Anthony Samad: “Cliff hanging” allows Republicans to be relevant to the conversation, while at the same time be irrelevant to the solution.
Lawrence Rosenthal: Romney has taken on a foreign policy team that, above all, needs to be kept out of sight as much as possible from the American public — the neoconservatives who are spoiling for an attack on Iran.
Jackie Cornejo: While Republicans and Democrats are fighting each other tooth and nail on health care reform, Medicare, defense spending and almost everything else, nationwide our roads are crumbling. Literally.
Joseph Palermo: Despite the redeployment of U.S. troops out of Iraq, during this dismal period of “austerity” the public isn’t likely to see any discernible difference in the government’s misplaced priorities.
Brent Budowsky: The president and congressional leaders should bring a new player to sit at this jobs-and-deficit table on behalf of all who love and serve the nation: Former Secretary of State and Chairman of the Joint Chiefs of Staff Colin Powell.
William Astore: Until Americans turn away from militarism and learn again how to “support our Constitution” more than our troops, until we return to a broader vision of national security that deemphasizes a garrison mentality, we will continue to wound, perhaps mortally, a once great republic.
David Love: The land of the free is home to only 5 percent of the world’s population, but 25 percent of the world’s prisoners. And we spend more than all nations combined on “defense”. We are addicted to shooting em up or locking em up. But we can’t provide healthcare to all.
Mark Dempsey: The U.S. currently spends more than the rest of the world combined on its military but less than 2% of its budget on humanitarian aid, even if clean water would do more to promote peace.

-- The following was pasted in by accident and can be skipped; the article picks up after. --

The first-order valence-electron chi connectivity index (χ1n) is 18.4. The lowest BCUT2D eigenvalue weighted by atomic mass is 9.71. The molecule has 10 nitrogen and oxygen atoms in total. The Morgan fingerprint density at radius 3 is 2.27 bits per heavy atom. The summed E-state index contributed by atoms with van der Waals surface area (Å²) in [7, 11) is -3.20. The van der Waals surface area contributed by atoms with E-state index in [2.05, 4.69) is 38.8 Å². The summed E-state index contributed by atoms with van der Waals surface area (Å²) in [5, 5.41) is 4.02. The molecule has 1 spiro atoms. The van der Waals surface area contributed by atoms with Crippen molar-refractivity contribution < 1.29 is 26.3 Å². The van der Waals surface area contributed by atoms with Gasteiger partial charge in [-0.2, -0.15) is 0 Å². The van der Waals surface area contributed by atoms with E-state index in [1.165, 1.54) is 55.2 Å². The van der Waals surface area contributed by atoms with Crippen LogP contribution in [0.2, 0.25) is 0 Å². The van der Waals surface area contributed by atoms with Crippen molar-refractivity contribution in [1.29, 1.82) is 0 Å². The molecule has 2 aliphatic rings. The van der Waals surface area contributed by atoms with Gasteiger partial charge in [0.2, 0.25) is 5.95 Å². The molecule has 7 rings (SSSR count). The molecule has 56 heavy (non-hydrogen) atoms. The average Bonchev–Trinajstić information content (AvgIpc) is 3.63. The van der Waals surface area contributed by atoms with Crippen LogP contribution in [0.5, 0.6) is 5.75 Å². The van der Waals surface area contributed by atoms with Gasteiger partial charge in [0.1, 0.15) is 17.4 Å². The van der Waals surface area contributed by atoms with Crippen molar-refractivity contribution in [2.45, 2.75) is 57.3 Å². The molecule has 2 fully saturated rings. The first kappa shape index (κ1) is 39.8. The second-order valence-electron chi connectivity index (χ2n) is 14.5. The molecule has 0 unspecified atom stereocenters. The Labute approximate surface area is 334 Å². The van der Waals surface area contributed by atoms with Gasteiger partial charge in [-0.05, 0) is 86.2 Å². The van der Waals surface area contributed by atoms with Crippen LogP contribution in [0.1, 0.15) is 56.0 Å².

Tina Dupuy: Going largely underreported, Secretary of Defense Robert Gates spoke at the Eisenhower Library (name for the president who coined the term “military-industrial complex”), last week calling for cuts in the Pentagon’s budget. Gates asked, “Does the number of warships we have and are building really put America at risk when the U.S. battle fleet is larger than the next 13 navies combined, 11 of which belong to allies and partners? “
LA Progressive: January 24 to 30, 2010 — This week’s articles.
Ivan Eland: President Obama’s rationale for not including these security expenditures in his discretionary spending freeze is that he is prosecuting two wars. Aside from the obvious solution of ending the two conflicts—which are part of the “war on terror” but have had the counterproductive effect of increasing retaliatory terrorism—and cutting back the defense budget, defense spending could be reduced even if the two war efforts are sustained.
Some activists excited about Barack Obama’s community organizing background forget what this fully means – namely, that he expects groups seeking progressive measures to mobilize their base. Community organizers do not expect politicians to challenge entrenched interests absent grassroots pressure, and President Obama is not about to spend political capital on issues like Afghanistan, the […]
The Pentagon’s annual publication, Military Power of the People’s Republic of China 2009, accused China of stocking its military with weapons that can be used to intimidate or attack Taiwan and mitigate U.S. air and naval superiority near its territory. Even if the Department of Defense’s report has not exaggerated the threat from China—unlikely since […]